Remains of dwellings that indicate existence of villages from different time periods were discovered in Tucson, Arizona, United States. The older is roughly dated to 500-700 AD, the younger to 1100-1300 AD.
The excavation site is located at a construction site for a new animal care facility near the Prima Animal Care Center at the corner of North Silverbell Road and West Sweetwater Drive. The archaeologists discovered what they believe to be two Hohokam villages established during different time periods, separated by five centuries.
The first village is said to have existed during the Tortolita phase of Hohokam presence in the Tucson basin, dating from roughly 500 A.D. to 700 AD. The village was abandoned, possibly due to environmental challenges and social unrest. Later, between 1100-1300 AD the possible descendants of the original inhabitants returned and re-established the second village.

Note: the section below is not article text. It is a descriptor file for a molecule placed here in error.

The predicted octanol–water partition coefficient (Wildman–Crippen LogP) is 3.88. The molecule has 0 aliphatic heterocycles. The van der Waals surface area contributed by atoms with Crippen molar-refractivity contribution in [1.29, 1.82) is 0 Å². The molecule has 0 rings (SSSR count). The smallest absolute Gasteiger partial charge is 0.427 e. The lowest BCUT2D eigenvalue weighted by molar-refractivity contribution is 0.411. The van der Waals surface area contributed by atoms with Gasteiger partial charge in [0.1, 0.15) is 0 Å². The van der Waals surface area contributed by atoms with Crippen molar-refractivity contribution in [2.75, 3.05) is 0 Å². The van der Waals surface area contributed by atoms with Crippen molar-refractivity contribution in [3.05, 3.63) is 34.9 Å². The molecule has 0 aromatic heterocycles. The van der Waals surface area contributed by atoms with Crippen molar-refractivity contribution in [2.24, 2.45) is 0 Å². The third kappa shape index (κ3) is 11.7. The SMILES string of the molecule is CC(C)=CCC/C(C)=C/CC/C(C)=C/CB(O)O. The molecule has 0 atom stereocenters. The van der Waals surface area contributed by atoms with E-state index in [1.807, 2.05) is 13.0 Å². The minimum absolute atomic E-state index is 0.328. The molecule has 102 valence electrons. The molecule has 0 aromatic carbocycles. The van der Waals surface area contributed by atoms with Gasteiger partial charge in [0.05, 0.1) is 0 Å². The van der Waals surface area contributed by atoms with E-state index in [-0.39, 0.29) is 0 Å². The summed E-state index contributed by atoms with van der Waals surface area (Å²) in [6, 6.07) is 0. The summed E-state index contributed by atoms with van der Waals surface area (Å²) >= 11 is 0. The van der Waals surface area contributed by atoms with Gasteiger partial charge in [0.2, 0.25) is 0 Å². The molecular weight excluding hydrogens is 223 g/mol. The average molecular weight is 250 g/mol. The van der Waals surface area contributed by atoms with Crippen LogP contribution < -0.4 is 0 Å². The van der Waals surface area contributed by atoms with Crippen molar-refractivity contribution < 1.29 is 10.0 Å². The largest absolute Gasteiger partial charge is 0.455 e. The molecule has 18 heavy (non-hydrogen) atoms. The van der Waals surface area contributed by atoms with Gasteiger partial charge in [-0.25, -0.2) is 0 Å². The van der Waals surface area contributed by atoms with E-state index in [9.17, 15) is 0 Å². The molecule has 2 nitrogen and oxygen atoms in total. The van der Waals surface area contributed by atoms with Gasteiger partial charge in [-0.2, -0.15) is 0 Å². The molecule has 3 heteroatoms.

Both settlements were likely built in rings around a central plaza. The excavations revealed numerous pieces of pottery, a number of stone tools and arrowheads, and jewellery made out of shells. Moreover a number of over 40 “mortuary features” were also found. They did not involved any human remains or objects in the funeral rituals. They were extracted and forwarded for further analysis, which may reveal new facts about the site and its inhabitants.